S/V Delilah

A Blog to track the wanderings of the S/V Delilah, a 37-foot Tayana sailboat.

Tuesday, November 28, 2006

Nowhere To Go

Tobago Cays, Grenadines
Friday, November 17

Dean put out what David on Amanzi would call a "whack" of chain when we anchored here. That's because we have plenty of swinging room on this watery plain, and we knew we wouldn't be going anywhere for a while.

I guess the best place to start in trying to explain the magic of this place is to explain the geography, if that's the right word, of the area. The word "cay" is another word for a small island, and the Tobago Cays consist of half a dozen small, uninhabited islands with pretty beaches, palm trees, and walking trails that lead to excellent vistas. But these small islands are incidental, and we are anchored in front of them, not in the lee.

What really makes the area so wonderful is the system of reefs to our east, blocking large swells from the Atlantic Ocean. The most important reef is Horseshoe reef, which extends for several miles in a semicircle to the north, east, and south of the cays. Inside Horseshoe reef, where we are anchored, the water is sandy and relatively shallow--10 feet deep or less in places. The tradewinds keep our wind generator spinning and our bow pointed out to sea. Our view every day is of beautiful turquoise water that eventually gives way to the deeper blues of the Atlantic, stretching over the horizon.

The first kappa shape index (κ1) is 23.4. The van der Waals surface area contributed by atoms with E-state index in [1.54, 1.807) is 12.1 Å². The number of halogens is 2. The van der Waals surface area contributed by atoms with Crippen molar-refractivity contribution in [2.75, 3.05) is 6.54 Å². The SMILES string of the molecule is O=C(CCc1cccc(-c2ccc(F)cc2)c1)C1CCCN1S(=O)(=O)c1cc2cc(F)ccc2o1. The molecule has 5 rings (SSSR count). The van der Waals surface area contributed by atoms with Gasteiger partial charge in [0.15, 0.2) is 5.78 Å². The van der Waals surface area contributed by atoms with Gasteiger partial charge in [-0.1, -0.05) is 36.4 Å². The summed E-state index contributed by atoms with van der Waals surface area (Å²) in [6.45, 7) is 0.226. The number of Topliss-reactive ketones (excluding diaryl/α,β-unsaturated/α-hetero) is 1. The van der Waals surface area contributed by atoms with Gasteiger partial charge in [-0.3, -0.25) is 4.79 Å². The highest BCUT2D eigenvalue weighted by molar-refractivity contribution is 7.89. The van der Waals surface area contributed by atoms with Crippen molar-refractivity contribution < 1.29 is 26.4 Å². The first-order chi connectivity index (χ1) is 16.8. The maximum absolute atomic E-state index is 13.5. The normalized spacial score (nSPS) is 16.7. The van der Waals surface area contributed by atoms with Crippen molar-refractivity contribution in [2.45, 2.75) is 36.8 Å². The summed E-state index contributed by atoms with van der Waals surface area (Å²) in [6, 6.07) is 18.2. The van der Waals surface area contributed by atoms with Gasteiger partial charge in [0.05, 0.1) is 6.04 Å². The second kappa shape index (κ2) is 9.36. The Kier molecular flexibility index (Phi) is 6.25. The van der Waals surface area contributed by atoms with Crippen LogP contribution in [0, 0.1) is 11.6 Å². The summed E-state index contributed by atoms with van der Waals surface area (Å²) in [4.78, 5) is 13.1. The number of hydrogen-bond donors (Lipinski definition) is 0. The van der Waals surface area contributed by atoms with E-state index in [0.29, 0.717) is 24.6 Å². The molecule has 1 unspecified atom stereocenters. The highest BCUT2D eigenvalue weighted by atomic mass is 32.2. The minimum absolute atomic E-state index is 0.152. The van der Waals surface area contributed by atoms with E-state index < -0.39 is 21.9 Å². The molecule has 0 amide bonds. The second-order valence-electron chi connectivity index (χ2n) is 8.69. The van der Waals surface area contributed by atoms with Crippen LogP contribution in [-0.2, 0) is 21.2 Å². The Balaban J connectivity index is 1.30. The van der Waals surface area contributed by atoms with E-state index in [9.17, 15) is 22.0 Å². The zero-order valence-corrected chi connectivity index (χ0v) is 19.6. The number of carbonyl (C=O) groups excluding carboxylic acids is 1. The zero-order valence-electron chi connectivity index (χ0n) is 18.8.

We haven't seen water this clear and in such a perfect shade of blue since the Bahamas. It's a pleasure just to sit in the cockpit and watch the clouds roll by during the day, and marvel over the Milky Way by night. At least once a day, however, we don our snorkel gear and pick a spot along Horseshoe Reef to explore for an hour or two. The best spot so far has been outside the reef, where the reef drops from just a few inches below the surface of the water to the sea floor 60 feet below. On a calm day we can see up to 100 feet ahead of or below us. It's fascinating to snorkel along the wall and watch all the denizens of the reef getting on with their lives. And because the water temperature is still in the low 80s here, we can stay in the water as long as we like without getting cold.

Crossroads and Dragonfly were already in the Cays when we arrived with Dream Weaver, and we spent a very social week together. Michele, who took yoga lessons for years in Memphis, has been practicing on the packed sand under the palm trees on the nearest beach, and I recall just enough from my classes in Greensboro to be able to follow along. In the afternoon, after snorkeling, we all meet again on one or another of the beaches to read, nap, tell stories, and observe colors changing on the horizon as the sun goes down. Most nights we have improvised dinner on one of the boats, each couple throwing together a dish for our evening potluck. Our days have been busy, but not hurried.

Now our friends are heading north. Dean and I aren't ready to leave just yet, so we are spending some time on our own here baking bread, touching up the varnish on the bowsprit, snorkeling (of course), reading, and hoping Amanzi's sail will appear on the southern horizon before long.


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